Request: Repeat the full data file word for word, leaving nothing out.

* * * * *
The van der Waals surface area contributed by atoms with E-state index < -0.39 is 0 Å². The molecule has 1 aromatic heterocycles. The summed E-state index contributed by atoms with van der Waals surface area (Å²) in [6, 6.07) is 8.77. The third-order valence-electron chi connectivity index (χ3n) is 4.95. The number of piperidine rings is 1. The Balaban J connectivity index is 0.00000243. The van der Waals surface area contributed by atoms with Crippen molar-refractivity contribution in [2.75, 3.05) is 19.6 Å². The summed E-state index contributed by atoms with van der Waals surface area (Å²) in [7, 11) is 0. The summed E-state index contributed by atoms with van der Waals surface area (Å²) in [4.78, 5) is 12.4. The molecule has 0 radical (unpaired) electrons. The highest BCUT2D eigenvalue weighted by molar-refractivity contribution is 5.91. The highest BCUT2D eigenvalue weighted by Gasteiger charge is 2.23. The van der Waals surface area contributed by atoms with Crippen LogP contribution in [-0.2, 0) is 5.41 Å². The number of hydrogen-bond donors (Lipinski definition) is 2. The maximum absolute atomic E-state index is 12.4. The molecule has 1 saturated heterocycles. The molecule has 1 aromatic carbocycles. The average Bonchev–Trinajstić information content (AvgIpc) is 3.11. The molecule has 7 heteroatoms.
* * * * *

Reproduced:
The van der Waals surface area contributed by atoms with E-state index < -0.39 is 0 Å². The molecule has 1 aromatic heterocycles. The summed E-state index contributed by atoms with van der Waals surface area (Å²) in [6, 6.07) is 8.77. The third-order valence-electron chi connectivity index (χ3n) is 4.95. The number of piperidine rings is 1. The Balaban J connectivity index is 0.00000243. The van der Waals surface area contributed by atoms with Crippen molar-refractivity contribution in [2.75, 3.05) is 19.6 Å². The summed E-state index contributed by atoms with van der Waals surface area (Å²) in [7, 11) is 0. The summed E-state index contributed by atoms with van der Waals surface area (Å²) in [4.78, 5) is 12.4. The molecule has 0 radical (unpaired) electrons. The highest BCUT2D eigenvalue weighted by molar-refractivity contribution is 5.91. The highest BCUT2D eigenvalue weighted by Gasteiger charge is 2.23. The van der Waals surface area contributed by atoms with Crippen LogP contribution in [-0.2, 0) is 5.41 Å². The number of hydrogen-bond donors (Lipinski definition) is 2. The maximum absolute atomic E-state index is 12.4. The molecule has 1 saturated heterocycles. The molecule has 1 aromatic carbocycles. The average Bonchev–Trinajstić information content (AvgIpc) is 3.11. The molecule has 7 heteroatoms.